George Burns, the popular cigar smoking comedian of the WWII and Baby Boomer generations (yeah, I know, I’m dating myself), had this to say about advice:
Too bad that all the people who really know how to run the country are busy driving taxi cabs and cutting hair.
He’s right. Sit in any barbershop on a busy Saturday morning and you’ll learn how to fix the government, which coach ought to be fired and which quarterback ought to be starting. You will also learn which is better, Chevrolets or Fords, and where to go for the best fried chicken (The Chicken House, New Albany, IN). Preachers can learn how to improve their sermons (shorter is better) and you’ll hear spirited debate about the virtues of John Deere (for real farmers) versus those “foreign” brands like Kubota (hobby farmers). Generally speaking, the barbershop mantra is “If I want your advice, I’ll give it to you.”
Eugene Peterson, paraphrasing Proverbs 15:22, says, “Refuse good advice and watch your plans fail; take good counsel and watch them succeed.” The problem? It’s easy to get advice; not so easy to get good advice.
There are times, lots of times, when we all need advice. We are facing a hurdle, or an opportunity, and we aren’t quite sure what to do. We may have an idea and need confirmation, or we may have no idea at all. In either case, someone asks us, “Have you talked to…?”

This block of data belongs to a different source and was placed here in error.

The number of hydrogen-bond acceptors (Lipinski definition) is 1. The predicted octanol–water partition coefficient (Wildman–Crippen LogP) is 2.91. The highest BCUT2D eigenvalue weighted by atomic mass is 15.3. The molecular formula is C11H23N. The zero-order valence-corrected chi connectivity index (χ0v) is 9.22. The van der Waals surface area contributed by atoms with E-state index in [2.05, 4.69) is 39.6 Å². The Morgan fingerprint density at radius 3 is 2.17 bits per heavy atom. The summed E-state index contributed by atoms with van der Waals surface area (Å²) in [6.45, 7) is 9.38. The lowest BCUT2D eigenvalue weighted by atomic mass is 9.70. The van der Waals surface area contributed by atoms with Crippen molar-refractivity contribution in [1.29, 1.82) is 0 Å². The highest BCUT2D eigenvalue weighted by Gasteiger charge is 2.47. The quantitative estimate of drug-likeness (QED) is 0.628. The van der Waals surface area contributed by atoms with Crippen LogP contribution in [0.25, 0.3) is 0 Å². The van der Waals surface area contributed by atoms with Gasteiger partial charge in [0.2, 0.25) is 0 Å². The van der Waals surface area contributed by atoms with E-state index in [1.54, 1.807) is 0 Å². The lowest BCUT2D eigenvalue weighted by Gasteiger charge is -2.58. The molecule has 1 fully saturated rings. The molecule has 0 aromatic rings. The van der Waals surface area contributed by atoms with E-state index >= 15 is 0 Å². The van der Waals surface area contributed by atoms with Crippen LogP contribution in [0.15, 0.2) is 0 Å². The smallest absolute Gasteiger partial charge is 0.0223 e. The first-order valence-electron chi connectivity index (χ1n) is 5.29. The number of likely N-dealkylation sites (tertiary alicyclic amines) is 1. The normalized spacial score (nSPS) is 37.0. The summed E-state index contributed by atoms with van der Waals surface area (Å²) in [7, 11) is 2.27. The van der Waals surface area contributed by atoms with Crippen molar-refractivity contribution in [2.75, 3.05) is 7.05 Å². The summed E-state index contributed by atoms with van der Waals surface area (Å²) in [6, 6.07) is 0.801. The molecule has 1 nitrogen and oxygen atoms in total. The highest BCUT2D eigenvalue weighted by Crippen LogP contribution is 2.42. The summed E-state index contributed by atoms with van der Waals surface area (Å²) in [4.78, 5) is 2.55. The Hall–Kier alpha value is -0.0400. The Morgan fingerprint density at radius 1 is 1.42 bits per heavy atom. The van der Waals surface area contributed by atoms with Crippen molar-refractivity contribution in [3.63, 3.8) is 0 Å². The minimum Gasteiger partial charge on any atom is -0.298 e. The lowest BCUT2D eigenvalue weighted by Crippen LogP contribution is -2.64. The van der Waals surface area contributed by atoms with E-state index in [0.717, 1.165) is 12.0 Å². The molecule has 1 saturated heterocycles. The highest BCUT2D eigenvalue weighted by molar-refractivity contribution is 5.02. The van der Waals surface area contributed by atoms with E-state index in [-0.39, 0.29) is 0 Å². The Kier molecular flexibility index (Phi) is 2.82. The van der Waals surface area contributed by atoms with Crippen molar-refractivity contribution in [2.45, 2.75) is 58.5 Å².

An overall principle for seeking counsel is the old adage, consider the source. Here are some questions about the source that I ask:
Are they speaking from first-hand experience, not just theoretical or academic knowledge? I want to talk to people who have been on the front lines of leadership.
Do they have a personal agenda? Be careful if they have something significant to gain or lose.
Have they experienced some failure? The road to humility always has a failure marker or two. The best counsel will come from someone who is genuinely trying to help, not impress.
Do I know them personally? If I don’t, I seek input about them from people I do know and trust.
Are their values consistent with mine? Do they live and lead their organization in a way I am comfortable with?
A few concluding thoughts:
Getting a second—and third—opinion is always a good idea.
“Don’t do this” advice is often a lot more valuable than “do this” advice.
Don’t act on any advice that gives you a queasy feeling in your stomach.
In the end, you are responsible for the outcome. Gather as much input as you can; make the best decision you can; then man-up and accept responsibility for the results.
"The best way to lead people into the future is to connect with them deeply in the present."
Kouzes & Posner